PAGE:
Corresponding to this duty as listeners is our duty as speakers. While the godly listener does his best to overlook style and to grasp the substance of what another has said, the godly speaker is to do his best to communicate clearly. Better to present the diamond on a shiny band than wrapped in cow dung. And it is this calling that Solomon highlights in our text today:

A word fitly spoken is like apples of gold In settings of silver. Like an earring of gold and an ornament of fine gold Is a wise rebuker to an obedient ear.

While the duty of the listener is, in our text, to have “an obedient ear,” the duty of the speaker is to be a “wise rebuker” and to utter “a word fitly spoken.” The calling of the speaker, in other words, is to display the truth in all its glory – to make it like an apple of gold, an earring of gold, and an ornament of fine gold such that it is easy for a listening ear to accept it, that it is displayed in settings of silver.

Solomon’s words remind us that effective communication takes hard work. It takes skill to craft golden apples, earrings and ornaments – and learning to speak clearly requires no less skill. It takes years for silversmiths to learn their craft – and developing a listening ear takes no less time. So what of you? Are you learning to communicate more clearly and to listen more carefully? Husbands, are you studying your wife so that you can live with her according to knowledge? Wives, are you studying to communicate clearly and listen obediently to your husbands? Parents and children, do you regularly evaluate your tongues and your ears to make sure that you are communicating well? Singles, do you place a higher value on others than on yourself and study to understand them well and communicate to them lucidly?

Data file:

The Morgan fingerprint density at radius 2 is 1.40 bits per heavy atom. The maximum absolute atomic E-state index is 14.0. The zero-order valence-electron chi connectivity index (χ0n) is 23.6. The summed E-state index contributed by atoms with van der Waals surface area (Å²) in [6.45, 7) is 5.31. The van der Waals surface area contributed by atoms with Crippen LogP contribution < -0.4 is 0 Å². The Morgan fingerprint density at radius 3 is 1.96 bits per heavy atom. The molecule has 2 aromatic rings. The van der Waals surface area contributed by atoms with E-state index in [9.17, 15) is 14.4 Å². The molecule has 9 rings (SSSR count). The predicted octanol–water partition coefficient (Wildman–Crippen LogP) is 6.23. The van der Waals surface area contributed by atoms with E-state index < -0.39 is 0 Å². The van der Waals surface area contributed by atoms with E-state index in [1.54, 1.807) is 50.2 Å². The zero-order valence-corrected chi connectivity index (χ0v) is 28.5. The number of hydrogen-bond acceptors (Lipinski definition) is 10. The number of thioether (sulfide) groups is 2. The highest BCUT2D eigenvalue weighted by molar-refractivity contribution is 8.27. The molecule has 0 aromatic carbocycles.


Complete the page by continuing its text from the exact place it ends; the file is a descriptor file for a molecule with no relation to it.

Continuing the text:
Reminded that Christ rose from the dead to empower us to be faithful speakers and listeners, let us confess that we are often lazy and sin regularly with our tongues and our ears. And as we confess, let us kneel as we are able. We will have a time of private confession followed by the corporate confession found in your bulletin.